Stephen was shown up to his room. In his absence Elfride stealthily glided into her father’s.

‘He’s come, papa. Such a young man for a business man!’

‘Oh, indeed!’

‘His face is — well — PRETTY; just like mine.’

‘H’m! what next?’

‘Nothing; that’s all I know of him yet. It is rather nice, is it not?’

‘Well, we shall see that when we know him better. Go down and give the poor fellow something to eat and drink, for Heaven’s sake. And when he has done eating, say I should like to have a few words with him, if he doesn’t mind coming up here.’

The young lady glided downstairs again, and whilst she awaits young Smith’s entry, the letters referring to his visit had better be given.

1. — MR. SWANCOURT TO MR. HEWBY.

‘ENDELSTOW VICARAGE, Feb. 18, 18 — .

‘SIR, — We are thinking of restoring the tower and aisle of the church in this parish; and Lord Luxellian, the patron of the living, has mentioned your name as that of a trustworthy architect whom it would be desirable to ask to superintend the work.

‘I am exceedingly ignorant of the necessary preliminary steps. Probably, however, the first is that (should you be, as Lord Luxellian says you are, disposed to assist us) yourself or some member of your staff come and see the building, and report thereupon for the satisfaction of parishioners and others.

‘The spot is a very remote one: we have no railway within fourteen miles; and the nearest place for putting up at — called a town, though merely a large village — is Castle Boterel, two miles further on; so that it would be most convenient for you to stay at the vicarage — which I am glad to place at your disposal — instead of pushing on to the hotel at Castle Boterel, and coming back again in the morning.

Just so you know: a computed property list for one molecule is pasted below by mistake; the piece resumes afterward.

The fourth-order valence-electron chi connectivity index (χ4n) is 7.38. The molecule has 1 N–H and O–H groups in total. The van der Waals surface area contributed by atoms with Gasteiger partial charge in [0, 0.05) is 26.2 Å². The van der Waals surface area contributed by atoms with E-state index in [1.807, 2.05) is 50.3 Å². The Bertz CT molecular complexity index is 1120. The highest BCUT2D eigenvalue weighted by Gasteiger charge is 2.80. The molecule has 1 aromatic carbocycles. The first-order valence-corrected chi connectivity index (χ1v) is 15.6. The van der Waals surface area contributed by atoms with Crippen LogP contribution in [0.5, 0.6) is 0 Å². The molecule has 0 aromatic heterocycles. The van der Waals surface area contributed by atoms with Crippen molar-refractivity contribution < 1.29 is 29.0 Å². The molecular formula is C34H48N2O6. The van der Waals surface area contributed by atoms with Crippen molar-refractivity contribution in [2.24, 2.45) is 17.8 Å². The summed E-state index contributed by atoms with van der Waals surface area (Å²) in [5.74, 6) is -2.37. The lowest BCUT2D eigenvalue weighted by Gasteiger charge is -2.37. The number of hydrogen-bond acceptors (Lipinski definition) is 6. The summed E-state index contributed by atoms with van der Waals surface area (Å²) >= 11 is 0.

‘Any day of the next week that you like to name for the visit will find us quite ready to receive you. — Yours very truly, CHRISTOPHER SWANCOURT.

2. — MR. HEWBY TO MR. SWANCOURT.

“PERCY PLACE, CHARING CROSS, Feb. 20, 18 — .

‘DEAR SIR, — Agreeably to your request of the 18th instant, I have arranged to survey and make drawings of the aisle and tower of your parish church, and of the dilapidations which have been suffered to accrue thereto, with a view to its restoration.

‘My assistant, Mr. Stephen Smith, will leave London by the early train tomorrow morning for the purpose. Many thanks for your proposal to accommodate him. He will take advantage of your offer, and will probably reach your house at some hour of the evening. You may put every confidence in him, and may rely upon his discernment in the matter of church architecture.

‘Trusting that the plans for the restoration, which I shall prepare from the details of his survey, will prove satisfactory to yourself and Lord Luxellian, I am, dear sir, yours faithfully, WALTER HEWBY.’

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Last updated Friday, March 7, 2014 at 19:22